Child Employment

Information for parents and children

Parents responsibilities when their child goes into employment

You should monitor your child’s employment to make sure they have a positive experience of work and are not being exploited.

You should read our leaflet which explains the hours children can work and the types of work children are not allowed to do. (PDF, 3.87MB, 2 pages)

The Local Authority will only issue a work permit if, as the child’s parent/carer, you have signed the Work Permit Application Form - this shows us you’ve seen the form and are happy for your child to be employed.

Before signing the Work Permit Application Form, check the employer details section that explains the type of work and hours your child will be doing.

You should only sign the application form if you are completely happy with all the details of the job they’ll be doing.

Preparing your child for work

You can prepare your child for work by:

  • explaining that they will need to do things to a certain standard and within the time set by their employer
  • advising them on how to handle tricky situations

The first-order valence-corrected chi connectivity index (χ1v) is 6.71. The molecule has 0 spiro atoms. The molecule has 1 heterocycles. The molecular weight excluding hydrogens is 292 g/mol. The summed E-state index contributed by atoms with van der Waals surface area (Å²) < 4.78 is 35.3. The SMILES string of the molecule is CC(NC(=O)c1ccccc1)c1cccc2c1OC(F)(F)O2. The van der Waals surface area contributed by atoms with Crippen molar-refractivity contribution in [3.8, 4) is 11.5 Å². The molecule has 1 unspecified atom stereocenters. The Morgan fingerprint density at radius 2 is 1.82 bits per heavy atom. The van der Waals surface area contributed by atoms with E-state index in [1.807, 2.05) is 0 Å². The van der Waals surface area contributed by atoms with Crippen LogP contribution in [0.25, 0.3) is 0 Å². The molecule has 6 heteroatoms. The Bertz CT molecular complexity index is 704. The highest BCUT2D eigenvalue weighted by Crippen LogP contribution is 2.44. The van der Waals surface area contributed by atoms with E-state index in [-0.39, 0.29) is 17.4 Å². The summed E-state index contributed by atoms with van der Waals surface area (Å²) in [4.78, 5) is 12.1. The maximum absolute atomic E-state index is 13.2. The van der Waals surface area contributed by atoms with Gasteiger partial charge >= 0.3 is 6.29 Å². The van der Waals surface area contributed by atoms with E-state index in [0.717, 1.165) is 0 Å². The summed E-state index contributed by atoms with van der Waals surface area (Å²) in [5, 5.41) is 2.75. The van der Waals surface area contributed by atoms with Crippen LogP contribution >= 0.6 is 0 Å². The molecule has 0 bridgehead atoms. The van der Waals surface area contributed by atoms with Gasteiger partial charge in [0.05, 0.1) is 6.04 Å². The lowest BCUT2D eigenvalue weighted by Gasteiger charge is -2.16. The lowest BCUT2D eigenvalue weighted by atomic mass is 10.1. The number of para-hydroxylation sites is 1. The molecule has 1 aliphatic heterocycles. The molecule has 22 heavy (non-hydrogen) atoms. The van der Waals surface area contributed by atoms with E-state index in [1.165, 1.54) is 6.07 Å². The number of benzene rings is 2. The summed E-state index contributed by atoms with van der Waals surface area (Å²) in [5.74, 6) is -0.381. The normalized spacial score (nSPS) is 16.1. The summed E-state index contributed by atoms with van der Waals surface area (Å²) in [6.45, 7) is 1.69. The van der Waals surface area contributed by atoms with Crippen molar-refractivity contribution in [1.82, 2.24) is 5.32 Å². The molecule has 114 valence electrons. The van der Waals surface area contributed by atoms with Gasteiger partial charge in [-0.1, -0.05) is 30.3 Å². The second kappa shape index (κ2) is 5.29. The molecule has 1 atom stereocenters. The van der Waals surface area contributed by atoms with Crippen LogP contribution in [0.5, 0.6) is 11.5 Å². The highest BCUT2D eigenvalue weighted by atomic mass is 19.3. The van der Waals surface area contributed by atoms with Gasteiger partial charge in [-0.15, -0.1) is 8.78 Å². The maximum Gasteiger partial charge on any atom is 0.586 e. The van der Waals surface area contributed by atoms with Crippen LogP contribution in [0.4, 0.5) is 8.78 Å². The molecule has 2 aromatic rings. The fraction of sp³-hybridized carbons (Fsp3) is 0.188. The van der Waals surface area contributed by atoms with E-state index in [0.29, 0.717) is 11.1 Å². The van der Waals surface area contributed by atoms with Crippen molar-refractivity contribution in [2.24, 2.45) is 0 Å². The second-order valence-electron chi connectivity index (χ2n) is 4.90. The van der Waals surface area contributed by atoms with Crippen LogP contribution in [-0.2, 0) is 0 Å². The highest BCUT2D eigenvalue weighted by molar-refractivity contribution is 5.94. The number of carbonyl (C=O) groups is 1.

Ways to keep your child safe

You can keep your child safe at work by:

  • Meeting their employer and giving them your contact details before your child starts work.
  • Making sure you know exactly what your child is doing and regularly asking them about their time at work.
  • Making a note of the times they are working.
  • Looking out for any changes in your child’s behaviour, appearance, routine or habits.
  • Reminding them that they do not have to put up with anything they are uncomfortable with and explaining that any form of exploitation or abuse is wrong.

Information for children

Getting a part time job can be great experience, help you meet new people, gain different skills and earn some money. This will also look good on your CV for future jobs or when you are applying to colleges or university. If your aged 13-16, there’s some jobs you can’t do (like serving alcohol), but there are plenty of jobs you can do such as light work in a café, hairdressers, hotels or offices. Your employers have a legal responsibility when they employ you and need to carry out risk assessments to ensure you are working legally and safely.

If you are at school and you want to work, your employer must get you a child employment permit.

To help you to have a positive experience and stay safe at work while earning some money you should read the child employment information in our leaflet (PDF, 3.87MB, 2 pages) which explains the hours of work and the types of work you are allowed to do.  (PDF, KB, 2 pages)Further information is also available from the National Network for Child Employment and Entertainment (NNCEE).